A physicist working at the CERN (the European Organization for nuclear research) has been sucked into a mini black hole created by the Large Hadron Collider (LHC) located a few kilometres from Geneva in Switzerland, astride the Franco-Swiss border.
The French scientific information website ScienceInfo.fr recently reported a strange case of the unexplained disappearance of a CERN physicist carrying out maintenance work on the beam tubes guiding high-energy particles in the Large Hadron Collider (LHC).
After a thorough investigation carried out by the State’s highest atomic safety authorities, forensic investigators have just reached their conclusion: in all likelihood, the physicist was drawn into a quantum black hole, also known as a mini black hole, initiated during the accelerator’s operation in a very specific mode.
As we already explained in a previous article, clouds of stray electrons may remain trapped on the walls of the Large Hadron Collider in which beams of particles circulate at a speed close to the speed of light.
To dissipate and drive out the residual electron cloud, the accelerator has to be brought to the limit of its maximum permissible capacity to stealthily circulate very high-energy flows of particles. A mini black hole was probably created during this rather unusual mode of operation of the Large Hadron Collider, literally snapping up the physicist located near the fleetingly-created space/time vortex.
All this is very bad news for the CERN whose image as the world’s largest and most prestigious scientific laboratory is likely to be tarnished. The media coverage of this news has caused great concern among the population as what once fell within the realm of collective fantasy now seems to have become an unfortunately reality.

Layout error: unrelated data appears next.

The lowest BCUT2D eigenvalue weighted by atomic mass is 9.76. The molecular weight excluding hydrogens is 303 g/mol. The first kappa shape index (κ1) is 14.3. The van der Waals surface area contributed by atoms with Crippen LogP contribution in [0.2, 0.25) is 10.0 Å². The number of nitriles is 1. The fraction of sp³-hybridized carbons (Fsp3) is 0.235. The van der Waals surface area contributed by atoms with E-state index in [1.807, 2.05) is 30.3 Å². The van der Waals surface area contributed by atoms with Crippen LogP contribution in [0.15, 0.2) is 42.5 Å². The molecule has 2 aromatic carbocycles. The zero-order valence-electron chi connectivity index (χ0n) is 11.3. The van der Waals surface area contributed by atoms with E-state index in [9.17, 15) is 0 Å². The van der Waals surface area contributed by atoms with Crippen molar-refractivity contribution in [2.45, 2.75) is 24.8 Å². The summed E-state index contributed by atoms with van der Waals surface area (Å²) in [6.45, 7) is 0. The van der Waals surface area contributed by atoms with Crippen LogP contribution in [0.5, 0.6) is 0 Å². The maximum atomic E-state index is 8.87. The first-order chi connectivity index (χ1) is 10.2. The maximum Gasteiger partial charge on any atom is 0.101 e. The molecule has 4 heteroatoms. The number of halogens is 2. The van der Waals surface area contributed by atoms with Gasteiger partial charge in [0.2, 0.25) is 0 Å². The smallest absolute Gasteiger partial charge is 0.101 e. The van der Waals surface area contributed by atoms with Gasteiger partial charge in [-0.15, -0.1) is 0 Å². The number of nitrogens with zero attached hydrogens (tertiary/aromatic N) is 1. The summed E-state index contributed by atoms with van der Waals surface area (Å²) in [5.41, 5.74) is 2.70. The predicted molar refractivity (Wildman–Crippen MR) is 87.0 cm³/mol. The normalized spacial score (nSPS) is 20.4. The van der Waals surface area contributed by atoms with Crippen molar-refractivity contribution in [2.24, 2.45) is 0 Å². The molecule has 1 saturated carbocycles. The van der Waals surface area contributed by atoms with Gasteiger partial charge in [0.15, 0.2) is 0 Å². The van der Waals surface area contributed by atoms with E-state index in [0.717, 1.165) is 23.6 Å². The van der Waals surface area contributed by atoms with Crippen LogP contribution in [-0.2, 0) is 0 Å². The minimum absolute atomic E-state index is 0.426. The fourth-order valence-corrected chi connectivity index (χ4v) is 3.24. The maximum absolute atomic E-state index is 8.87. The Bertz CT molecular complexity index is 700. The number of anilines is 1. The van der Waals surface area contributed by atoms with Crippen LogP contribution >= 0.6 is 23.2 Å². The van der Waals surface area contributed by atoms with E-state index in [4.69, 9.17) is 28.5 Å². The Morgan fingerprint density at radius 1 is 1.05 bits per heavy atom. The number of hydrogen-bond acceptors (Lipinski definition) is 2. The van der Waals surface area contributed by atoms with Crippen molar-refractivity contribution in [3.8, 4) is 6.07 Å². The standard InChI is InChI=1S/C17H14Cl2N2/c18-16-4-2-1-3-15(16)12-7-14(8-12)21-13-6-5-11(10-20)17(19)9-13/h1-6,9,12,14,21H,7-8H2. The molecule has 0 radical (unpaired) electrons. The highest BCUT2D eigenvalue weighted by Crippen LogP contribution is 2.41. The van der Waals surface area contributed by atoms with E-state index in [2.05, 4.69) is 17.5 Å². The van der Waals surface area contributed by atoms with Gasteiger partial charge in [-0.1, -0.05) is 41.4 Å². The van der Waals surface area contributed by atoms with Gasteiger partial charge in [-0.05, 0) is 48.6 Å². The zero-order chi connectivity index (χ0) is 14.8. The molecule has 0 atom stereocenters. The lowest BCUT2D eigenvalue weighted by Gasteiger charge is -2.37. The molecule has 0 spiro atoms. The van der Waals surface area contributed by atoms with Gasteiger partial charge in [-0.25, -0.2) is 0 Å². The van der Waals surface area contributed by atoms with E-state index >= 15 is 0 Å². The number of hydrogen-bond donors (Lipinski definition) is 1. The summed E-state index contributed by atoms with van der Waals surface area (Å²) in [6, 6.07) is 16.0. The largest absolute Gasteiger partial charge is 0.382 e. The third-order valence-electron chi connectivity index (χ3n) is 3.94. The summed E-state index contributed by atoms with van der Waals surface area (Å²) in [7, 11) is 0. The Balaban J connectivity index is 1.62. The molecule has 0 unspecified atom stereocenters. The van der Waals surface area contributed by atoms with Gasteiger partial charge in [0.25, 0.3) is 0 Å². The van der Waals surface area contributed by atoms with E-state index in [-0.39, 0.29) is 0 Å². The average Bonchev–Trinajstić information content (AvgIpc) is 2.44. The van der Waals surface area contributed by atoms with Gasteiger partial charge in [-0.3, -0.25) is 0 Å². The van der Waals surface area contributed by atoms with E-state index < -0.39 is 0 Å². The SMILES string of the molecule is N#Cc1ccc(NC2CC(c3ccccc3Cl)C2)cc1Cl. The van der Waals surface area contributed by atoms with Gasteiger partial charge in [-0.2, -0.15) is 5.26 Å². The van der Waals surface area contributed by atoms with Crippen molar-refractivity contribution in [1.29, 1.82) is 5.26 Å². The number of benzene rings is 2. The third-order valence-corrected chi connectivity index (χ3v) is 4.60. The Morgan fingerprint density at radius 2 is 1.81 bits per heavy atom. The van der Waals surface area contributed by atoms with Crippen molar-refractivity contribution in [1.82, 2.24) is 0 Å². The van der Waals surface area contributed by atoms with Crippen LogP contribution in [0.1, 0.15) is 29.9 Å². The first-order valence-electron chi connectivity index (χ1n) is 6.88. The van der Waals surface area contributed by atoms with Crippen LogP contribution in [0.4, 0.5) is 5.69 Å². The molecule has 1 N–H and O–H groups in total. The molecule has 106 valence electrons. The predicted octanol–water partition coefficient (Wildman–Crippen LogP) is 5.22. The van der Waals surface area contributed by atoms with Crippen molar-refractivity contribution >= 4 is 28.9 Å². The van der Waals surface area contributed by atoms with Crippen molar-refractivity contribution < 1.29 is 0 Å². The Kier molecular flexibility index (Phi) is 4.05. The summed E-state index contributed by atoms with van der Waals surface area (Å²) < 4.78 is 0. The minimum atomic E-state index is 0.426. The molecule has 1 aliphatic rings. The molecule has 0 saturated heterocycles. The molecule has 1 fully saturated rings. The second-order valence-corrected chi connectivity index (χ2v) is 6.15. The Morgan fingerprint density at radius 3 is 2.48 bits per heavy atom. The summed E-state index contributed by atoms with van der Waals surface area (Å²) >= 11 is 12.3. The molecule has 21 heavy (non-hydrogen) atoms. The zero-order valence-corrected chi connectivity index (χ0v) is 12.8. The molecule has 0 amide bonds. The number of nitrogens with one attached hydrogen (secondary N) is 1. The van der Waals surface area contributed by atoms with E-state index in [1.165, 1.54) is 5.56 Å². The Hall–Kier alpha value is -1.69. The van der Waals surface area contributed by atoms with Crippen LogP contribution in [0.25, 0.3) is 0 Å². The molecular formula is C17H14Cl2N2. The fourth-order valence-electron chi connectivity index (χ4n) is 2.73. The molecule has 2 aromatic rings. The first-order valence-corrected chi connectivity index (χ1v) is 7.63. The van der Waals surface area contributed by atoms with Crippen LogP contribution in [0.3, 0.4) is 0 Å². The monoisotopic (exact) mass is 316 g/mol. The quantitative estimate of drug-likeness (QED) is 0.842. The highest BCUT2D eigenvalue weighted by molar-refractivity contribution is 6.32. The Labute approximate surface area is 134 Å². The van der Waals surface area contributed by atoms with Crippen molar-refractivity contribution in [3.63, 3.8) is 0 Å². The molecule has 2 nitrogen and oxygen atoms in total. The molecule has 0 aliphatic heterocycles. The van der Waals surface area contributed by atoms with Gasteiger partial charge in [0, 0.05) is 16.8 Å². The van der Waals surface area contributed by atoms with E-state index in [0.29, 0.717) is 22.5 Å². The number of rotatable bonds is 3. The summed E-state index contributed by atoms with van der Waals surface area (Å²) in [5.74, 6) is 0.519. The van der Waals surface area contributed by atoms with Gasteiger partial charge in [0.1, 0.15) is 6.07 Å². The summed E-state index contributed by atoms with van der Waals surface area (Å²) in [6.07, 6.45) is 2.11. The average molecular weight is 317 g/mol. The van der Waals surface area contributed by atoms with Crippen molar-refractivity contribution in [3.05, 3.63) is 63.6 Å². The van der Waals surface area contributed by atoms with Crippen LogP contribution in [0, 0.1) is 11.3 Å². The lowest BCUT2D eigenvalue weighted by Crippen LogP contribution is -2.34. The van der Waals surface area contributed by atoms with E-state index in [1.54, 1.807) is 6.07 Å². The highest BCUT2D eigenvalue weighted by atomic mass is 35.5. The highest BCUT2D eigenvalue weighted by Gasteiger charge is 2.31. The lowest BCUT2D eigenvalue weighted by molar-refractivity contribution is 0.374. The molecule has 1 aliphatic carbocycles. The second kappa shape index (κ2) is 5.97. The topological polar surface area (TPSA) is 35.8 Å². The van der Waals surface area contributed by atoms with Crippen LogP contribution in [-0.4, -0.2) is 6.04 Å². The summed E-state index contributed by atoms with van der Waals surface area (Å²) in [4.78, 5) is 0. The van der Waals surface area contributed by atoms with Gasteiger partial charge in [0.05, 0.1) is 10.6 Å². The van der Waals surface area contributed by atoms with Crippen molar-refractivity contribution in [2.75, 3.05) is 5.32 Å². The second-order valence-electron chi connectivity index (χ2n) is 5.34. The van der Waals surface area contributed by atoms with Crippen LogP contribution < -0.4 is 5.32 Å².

Rumours are already circulating on the Internet with the CERN being referred to as a “black hole factory” and suggesting that the Earth could soon be engulfed by even larger black holes which would project us into parallel universes or cause the imminent opening of the gates of Hell. A possibility which had also reluctantly been raised by Stephen Hawking in an interview with the press.
Collective hysteria is what the scientific organisation feared more than anything else and it is now worried that its highly complex experiments, designed solely for the purpose of studying the basic constituents of matter in an attempt to discover the secret behind the physical laws that govern the Universe, may now be stopped unconditionally.
Pending the decision of the nuclear supervisory authorities, CERN physicists are doing their best to try to remain in contact with the unfortunate traveller. And, indeed, all does not seem lost. Each day, scientists initiate new mini black holes in an attempt to keep in touch with the physicist. Small boxes containing food, water and a flash light are regularly thrown into each fleeting mini black hole similar to the one which swept away the unfortunate missing person.